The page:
Summary: A new study suggests that loss of smell in older adults can predict not only cognitive decline but also structural changes in brain structures associated with Alzheimer’s disease.
A source: University of Chicago
Our sense of smell is often underestimated compared to our senses of sight and hearing, but our sense of smell provides important information to our brain, from detecting potential hazards like smoke to recognizing the sweet smell of cookies.
Researchers at the University of Chicago have found another reason to appreciate our sniffers. A decline in a person’s sense of smell over time not only predicts their loss of cognitive function, but can also predict structural changes in brain regions important in Alzheimer’s disease and dementia.
The findings are based on a longitudinal study of 515 older adults published on July 2 Alzheimer’s and Dementia: Journal of the Alzheimer’s Associationmay lead to the development of smell-test screening for early detection of cognitive impairment in patients.
“This study provides further evidence that rapid decline in olfactory sensitivity is a good indicator of what is happening structurally in specific brain regions,” said senior author Jayant M. Pinto, doctor of medical sciences, professor. An ENT specialist who studies surgery and olfaction and sinus disease at the University of Chicago.
More than 6 million Americans are estimated to be affected by Alzheimer’s disease every day, which is characterized by memory loss and other symptoms such as mood swings and difficulty completing tasks. There is no cure for Alzheimer’s, but some medications can temporarily slow its symptoms.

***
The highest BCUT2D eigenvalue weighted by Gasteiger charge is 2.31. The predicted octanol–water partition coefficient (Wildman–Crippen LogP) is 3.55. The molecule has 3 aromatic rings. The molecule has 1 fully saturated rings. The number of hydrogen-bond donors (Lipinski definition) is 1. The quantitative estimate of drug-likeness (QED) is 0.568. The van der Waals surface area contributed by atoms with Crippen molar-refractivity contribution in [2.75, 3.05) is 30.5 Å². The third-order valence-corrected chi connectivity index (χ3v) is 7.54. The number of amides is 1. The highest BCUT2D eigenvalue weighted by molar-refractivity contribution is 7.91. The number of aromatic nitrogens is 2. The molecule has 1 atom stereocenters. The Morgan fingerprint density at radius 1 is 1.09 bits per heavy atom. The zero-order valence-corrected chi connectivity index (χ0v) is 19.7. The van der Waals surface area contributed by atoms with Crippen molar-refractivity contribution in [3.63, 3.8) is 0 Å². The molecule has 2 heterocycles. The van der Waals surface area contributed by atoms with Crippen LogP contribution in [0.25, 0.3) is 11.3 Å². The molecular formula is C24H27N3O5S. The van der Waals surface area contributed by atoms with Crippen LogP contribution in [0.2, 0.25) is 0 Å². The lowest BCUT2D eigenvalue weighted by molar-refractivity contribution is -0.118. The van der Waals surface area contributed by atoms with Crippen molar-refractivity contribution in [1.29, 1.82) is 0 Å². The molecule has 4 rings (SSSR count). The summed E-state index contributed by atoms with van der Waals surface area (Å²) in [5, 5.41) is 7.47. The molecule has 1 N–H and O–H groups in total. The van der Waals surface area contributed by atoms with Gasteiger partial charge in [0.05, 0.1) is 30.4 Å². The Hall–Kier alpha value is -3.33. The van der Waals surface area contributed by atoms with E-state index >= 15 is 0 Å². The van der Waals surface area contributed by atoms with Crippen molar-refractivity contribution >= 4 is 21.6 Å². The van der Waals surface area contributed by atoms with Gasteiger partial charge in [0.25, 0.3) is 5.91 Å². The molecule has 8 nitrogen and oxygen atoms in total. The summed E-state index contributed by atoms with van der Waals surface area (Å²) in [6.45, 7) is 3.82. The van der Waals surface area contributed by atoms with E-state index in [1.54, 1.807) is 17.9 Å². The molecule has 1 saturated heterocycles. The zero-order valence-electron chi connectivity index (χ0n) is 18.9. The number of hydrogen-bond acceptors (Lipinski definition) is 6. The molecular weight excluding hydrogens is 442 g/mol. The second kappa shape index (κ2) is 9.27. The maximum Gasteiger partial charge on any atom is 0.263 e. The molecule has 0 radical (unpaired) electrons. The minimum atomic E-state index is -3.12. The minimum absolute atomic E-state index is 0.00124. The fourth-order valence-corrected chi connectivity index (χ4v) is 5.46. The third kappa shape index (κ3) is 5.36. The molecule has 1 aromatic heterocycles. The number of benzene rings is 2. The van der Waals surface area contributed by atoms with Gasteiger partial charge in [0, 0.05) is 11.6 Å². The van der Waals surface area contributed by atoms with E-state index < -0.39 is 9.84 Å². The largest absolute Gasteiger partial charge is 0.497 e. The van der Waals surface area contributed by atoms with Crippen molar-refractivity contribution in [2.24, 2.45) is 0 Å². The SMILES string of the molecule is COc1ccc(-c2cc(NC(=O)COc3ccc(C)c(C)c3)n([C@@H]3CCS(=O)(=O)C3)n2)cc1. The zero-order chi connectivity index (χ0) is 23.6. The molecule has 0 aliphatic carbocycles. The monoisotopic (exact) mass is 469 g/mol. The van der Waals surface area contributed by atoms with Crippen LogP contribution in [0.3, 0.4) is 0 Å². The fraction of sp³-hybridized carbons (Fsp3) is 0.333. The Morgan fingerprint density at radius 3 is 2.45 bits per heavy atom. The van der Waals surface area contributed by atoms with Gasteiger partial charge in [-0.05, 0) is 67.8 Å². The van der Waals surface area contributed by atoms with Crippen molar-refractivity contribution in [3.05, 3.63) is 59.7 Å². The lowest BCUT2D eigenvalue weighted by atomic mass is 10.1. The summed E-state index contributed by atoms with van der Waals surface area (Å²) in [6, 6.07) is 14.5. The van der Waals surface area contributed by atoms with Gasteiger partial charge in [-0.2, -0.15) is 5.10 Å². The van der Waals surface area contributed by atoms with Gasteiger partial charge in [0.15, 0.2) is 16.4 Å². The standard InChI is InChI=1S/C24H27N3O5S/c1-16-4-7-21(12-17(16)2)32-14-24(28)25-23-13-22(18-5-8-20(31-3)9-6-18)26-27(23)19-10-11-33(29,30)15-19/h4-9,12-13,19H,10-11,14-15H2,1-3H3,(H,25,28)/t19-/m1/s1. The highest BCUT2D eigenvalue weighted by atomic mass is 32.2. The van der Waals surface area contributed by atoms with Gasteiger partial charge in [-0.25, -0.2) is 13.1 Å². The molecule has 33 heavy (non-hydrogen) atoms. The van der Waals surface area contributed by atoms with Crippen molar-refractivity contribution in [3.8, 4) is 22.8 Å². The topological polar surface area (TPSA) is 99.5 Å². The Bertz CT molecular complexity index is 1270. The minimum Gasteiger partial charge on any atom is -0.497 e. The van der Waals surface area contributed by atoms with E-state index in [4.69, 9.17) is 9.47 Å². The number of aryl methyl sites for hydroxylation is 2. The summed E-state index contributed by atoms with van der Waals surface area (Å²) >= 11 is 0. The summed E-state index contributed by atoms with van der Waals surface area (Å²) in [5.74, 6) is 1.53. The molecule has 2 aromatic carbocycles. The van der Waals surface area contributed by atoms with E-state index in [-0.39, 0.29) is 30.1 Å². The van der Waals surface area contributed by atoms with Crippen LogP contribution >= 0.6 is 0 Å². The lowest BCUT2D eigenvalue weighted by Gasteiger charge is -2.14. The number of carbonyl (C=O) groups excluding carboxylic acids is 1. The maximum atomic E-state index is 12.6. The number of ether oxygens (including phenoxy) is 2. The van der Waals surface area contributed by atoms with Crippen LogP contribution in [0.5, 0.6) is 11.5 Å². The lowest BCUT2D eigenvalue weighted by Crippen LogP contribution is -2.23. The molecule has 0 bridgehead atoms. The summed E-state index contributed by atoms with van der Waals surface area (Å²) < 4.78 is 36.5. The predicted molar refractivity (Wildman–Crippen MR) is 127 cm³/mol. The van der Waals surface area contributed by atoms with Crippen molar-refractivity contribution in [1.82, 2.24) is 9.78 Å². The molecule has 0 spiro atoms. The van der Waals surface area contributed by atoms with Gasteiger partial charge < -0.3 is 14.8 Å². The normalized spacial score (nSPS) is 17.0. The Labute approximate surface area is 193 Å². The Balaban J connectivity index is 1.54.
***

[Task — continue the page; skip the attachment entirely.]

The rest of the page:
Memory plays an important role in our ability to recognize smell, and researchers have long known the link between smell and dementia. The plaques and wrinkles that characterize the tissue affected by Alzheimer’s disease often appear in areas associated with smell and memory before they appear in other parts of the brain. Whether this damage actually causes a person’s reduced sense of smell is not yet known.
Pinto and his team wanted to see if it would be possible to detect changes in the brain associated with the loss of smell and cognitive function in humans over time.
“We think that people who lose their sense of smell more rapidly over time are more likely to develop brain damage and even Alzheimer’s disease than people who lose their sense of smell more slowly or retain their normal sense of smell,” says Rachel Pacina. , a rising fourth-year medical student at the Chicago Pritzker School of Medicine and lead author of the study.
The team found anonymous patient data from Rush University’s Memory and Aging Project (MAP), a research group started in 1997 to study chronic conditions of aging and neurodegenerative diseases such as Alzheimer’s disease. MAP participants are seniors who live in retirement or senior housing communities in Northern Illinois and are tested annually on their ability to detect certain odors, cognitive function and symptoms of dementia, and other health parameters. Some participants also received an MRI scan.
Scientists at UChicago Medicine have found that rapid decline in a person’s sense of smell during periods of normal cognition predicts several features of Alzheimer’s disease, including smaller gray matter in brain regions associated with smell and memory, cognitive decline and risk of the disease. it is dementia in the elderly.
In fact, the risk of losing the sense of smell was similar to carrying the APOE-e4 gene, a known genetic risk factor for developing Alzheimer’s.
Changes were seen in key olfactory regions, including the amygdala, a major contributor to the hippocampus, and the entorhinal cortex, a site important in Alzheimer’s disease.
“We were able to show that people with rapid olfactory loss had smaller gray matter volume and shape in areas of the brain associated with smell and memory compared to people with less olfactory loss,” Pinto said.